Things really started getting interesting with their release in June of the same year, called "Psykolog", coded by Haavar & Marius. The standard demo-part style was abandoned once again, even more so than with Wild At Heart. One of the screens for example had a lot of zeroes changing into ones and back, with only a diagonal scroll put on top. It was the last part however that really made the difference: it jumped between several screens, each with their seperate tune. One of them just contained 3 simple letters:
L.S.D.



Some people felt that Haavar & Marius were just trying to act cool, pretending to use drugs. Others disliked the idea of a demo promoting illegal substances, even going as far as refusing to review it. For example, Scenery 64 wrote: "it seems to me like they've missed most of what the scene is about.". I couldn't disagree more. The scene is all about expressing yourself, and that's exactly what the creators were doing here. For the record, I am convinced that this was not an act, having met the guys several times in real life and also having swapped with the both of them. But even if it was, the result was something unlike anything ever seen before on
the c64: they brought psychedelia to the scene. And there was more to come.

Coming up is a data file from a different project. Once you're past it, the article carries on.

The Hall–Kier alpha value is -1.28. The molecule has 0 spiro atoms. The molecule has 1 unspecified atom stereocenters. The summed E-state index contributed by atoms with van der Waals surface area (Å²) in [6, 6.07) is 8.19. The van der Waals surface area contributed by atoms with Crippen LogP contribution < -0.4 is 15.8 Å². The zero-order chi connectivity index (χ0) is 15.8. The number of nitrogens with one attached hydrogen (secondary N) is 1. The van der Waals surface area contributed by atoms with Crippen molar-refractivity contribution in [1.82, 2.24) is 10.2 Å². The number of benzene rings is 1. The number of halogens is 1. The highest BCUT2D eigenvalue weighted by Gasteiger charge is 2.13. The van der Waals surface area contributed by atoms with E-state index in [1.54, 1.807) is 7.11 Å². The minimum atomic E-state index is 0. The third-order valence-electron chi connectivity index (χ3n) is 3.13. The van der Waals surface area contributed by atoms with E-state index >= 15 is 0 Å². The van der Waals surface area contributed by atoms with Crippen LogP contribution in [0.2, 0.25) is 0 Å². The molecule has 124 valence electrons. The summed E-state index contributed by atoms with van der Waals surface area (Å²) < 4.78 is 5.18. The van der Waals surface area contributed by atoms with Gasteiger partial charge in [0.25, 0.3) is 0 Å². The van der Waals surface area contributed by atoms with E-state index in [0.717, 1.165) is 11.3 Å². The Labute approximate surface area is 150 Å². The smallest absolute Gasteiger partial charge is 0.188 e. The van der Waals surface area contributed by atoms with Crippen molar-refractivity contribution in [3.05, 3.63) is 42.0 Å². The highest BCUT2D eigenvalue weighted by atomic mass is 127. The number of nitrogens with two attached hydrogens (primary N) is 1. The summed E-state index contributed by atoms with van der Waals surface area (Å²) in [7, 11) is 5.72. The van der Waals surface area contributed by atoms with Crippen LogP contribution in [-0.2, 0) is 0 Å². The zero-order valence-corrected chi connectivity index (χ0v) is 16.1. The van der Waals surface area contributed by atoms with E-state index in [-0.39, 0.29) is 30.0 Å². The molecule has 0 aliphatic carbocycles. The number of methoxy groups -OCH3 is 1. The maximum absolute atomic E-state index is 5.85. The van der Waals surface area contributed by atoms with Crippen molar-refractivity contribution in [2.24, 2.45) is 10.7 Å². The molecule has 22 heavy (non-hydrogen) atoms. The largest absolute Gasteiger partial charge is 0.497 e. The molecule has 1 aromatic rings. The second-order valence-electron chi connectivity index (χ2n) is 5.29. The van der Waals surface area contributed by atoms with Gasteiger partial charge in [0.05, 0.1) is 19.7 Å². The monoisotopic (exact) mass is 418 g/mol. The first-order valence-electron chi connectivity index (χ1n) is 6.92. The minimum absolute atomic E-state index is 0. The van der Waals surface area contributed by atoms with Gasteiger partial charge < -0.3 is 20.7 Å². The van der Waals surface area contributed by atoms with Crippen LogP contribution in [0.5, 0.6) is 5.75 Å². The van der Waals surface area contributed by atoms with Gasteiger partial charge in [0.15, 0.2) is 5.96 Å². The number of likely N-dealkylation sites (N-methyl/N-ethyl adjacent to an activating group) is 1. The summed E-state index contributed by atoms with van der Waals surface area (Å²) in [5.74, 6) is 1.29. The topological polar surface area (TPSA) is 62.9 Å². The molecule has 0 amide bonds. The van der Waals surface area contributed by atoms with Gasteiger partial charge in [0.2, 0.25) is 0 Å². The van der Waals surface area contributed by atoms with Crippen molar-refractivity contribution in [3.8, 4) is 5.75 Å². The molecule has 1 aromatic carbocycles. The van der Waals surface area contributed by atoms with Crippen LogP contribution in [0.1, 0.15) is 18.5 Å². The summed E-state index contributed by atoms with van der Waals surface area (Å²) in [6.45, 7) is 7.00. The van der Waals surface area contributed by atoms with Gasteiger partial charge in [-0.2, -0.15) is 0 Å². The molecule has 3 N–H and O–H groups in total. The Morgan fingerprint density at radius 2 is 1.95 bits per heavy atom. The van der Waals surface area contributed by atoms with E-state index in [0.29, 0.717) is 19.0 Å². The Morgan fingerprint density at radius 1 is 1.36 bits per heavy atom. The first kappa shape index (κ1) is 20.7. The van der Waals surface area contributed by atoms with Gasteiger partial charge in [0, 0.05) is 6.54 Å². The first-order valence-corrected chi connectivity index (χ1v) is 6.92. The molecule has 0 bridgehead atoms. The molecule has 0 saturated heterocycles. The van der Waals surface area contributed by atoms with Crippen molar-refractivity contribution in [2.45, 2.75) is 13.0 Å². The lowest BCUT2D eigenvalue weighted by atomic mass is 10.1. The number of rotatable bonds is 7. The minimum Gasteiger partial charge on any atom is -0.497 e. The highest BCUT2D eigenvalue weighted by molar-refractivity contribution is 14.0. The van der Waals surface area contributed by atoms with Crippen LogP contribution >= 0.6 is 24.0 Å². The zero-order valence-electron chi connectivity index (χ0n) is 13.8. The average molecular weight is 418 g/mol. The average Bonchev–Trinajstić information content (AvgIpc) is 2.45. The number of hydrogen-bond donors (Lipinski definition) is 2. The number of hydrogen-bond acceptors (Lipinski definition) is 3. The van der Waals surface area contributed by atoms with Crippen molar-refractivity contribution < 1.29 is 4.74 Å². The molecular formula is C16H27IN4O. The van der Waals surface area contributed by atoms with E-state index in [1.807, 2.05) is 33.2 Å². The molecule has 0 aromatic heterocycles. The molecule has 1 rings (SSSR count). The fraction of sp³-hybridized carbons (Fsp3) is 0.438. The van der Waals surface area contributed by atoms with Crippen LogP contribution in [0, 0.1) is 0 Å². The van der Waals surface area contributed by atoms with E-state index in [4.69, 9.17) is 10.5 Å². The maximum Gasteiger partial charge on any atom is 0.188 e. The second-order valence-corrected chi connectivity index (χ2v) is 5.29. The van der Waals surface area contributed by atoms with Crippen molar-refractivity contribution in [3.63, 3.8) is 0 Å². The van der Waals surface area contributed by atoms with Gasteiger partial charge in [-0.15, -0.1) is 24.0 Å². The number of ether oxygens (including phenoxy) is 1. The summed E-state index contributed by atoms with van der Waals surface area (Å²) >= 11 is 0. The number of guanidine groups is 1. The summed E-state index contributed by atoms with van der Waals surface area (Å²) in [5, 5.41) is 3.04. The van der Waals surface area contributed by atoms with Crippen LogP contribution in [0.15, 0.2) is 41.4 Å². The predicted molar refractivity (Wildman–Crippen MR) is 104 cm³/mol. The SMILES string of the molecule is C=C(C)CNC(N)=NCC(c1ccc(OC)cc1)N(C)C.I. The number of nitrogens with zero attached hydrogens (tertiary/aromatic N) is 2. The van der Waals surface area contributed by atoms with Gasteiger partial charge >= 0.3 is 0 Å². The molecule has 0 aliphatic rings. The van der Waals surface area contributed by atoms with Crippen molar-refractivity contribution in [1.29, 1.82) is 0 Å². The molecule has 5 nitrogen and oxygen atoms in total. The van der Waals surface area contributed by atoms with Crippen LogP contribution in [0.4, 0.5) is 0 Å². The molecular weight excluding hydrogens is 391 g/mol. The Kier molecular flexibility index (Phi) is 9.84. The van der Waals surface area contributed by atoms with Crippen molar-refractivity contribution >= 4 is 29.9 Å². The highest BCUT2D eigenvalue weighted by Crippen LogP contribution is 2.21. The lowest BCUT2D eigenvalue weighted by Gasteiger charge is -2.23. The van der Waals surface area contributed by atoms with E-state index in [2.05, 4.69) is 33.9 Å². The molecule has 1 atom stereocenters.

Right after they released Psykolog on the Censor party, Haavar & Marius went on a train-trip taking them through several countries, finally winding up in Holland where they visited the Silicon Summer party. It was here that they again finished third with their next piece of work, "Pez In My Brain". For those not in the know: pez is not just a kind of candy, but also slang
for certain drugs. The demo was not as strange as its predecessor though, only the music in the intro and the final part were both real weird, almost hallucinatory.



Later that year HBH made a demo called "The Pezed Bars", bars referring to the rasterbars in the first screen. The second, and final, screen was something completely different: fractal pictures switching back and forth to the beat of the music, again a quite mesmerizing effect. The texts in the demo asked the viewer to look closer, and examine 'it', without explicitly stating what 'it' was, but hinting at the mind expansion that comes with the usage of certain drugs.